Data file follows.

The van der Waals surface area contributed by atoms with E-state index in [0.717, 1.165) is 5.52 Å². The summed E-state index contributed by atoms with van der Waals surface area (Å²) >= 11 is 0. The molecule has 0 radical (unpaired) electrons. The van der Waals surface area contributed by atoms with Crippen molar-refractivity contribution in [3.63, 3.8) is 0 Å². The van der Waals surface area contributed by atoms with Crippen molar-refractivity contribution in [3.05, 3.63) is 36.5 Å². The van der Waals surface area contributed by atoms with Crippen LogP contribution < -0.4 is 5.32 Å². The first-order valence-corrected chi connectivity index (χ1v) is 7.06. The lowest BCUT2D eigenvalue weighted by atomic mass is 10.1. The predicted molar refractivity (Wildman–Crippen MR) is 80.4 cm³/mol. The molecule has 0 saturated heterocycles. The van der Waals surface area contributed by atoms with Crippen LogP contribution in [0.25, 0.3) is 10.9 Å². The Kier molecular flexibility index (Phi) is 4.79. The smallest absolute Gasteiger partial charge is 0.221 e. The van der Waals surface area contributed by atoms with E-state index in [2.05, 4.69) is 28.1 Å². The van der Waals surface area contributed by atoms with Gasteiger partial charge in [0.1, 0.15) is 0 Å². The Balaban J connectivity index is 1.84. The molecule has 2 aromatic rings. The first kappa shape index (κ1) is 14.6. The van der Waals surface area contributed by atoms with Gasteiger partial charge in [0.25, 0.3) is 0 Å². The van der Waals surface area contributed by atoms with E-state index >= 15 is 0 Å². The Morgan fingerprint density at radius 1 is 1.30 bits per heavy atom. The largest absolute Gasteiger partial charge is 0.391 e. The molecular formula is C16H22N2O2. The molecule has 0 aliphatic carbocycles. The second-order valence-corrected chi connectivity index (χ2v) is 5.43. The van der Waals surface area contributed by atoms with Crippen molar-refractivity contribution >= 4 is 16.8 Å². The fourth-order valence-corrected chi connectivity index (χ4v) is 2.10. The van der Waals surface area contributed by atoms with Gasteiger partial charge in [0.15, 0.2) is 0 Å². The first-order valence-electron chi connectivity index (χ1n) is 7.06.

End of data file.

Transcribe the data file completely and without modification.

The van der Waals surface area contributed by atoms with E-state index in [0.717, 1.165) is 5.52 Å². The summed E-state index contributed by atoms with van der Waals surface area (Å²) >= 11 is 0. The molecule has 0 radical (unpaired) electrons. The van der Waals surface area contributed by atoms with Crippen molar-refractivity contribution in [3.63, 3.8) is 0 Å². The van der Waals surface area contributed by atoms with Crippen molar-refractivity contribution in [3.05, 3.63) is 36.5 Å². The van der Waals surface area contributed by atoms with Crippen LogP contribution < -0.4 is 5.32 Å². The first-order valence-corrected chi connectivity index (χ1v) is 7.06. The lowest BCUT2D eigenvalue weighted by atomic mass is 10.1. The predicted molar refractivity (Wildman–Crippen MR) is 80.4 cm³/mol. The molecule has 0 saturated heterocycles. The van der Waals surface area contributed by atoms with Crippen LogP contribution in [0.25, 0.3) is 10.9 Å². The Kier molecular flexibility index (Phi) is 4.79. The smallest absolute Gasteiger partial charge is 0.221 e. The van der Waals surface area contributed by atoms with E-state index in [2.05, 4.69) is 28.1 Å². The van der Waals surface area contributed by atoms with Gasteiger partial charge in [0.1, 0.15) is 0 Å². The Balaban J connectivity index is 1.84. The molecule has 2 aromatic rings. The first kappa shape index (κ1) is 14.6. The van der Waals surface area contributed by atoms with Gasteiger partial charge in [0.25, 0.3) is 0 Å². The van der Waals surface area contributed by atoms with E-state index >= 15 is 0 Å². The Morgan fingerprint density at radius 1 is 1.30 bits per heavy atom. The largest absolute Gasteiger partial charge is 0.391 e. The molecular formula is C16H22N2O2. The molecule has 0 aliphatic carbocycles. The second-order valence-corrected chi connectivity index (χ2v) is 5.43. The van der Waals surface area contributed by atoms with Crippen molar-refractivity contribution >= 4 is 16.8 Å². The fourth-order valence-corrected chi connectivity index (χ4v) is 2.10. The van der Waals surface area contributed by atoms with Gasteiger partial charge in [0.15, 0.2) is 0 Å². The first-order valence-electron chi connectivity index (χ1n) is 7.06.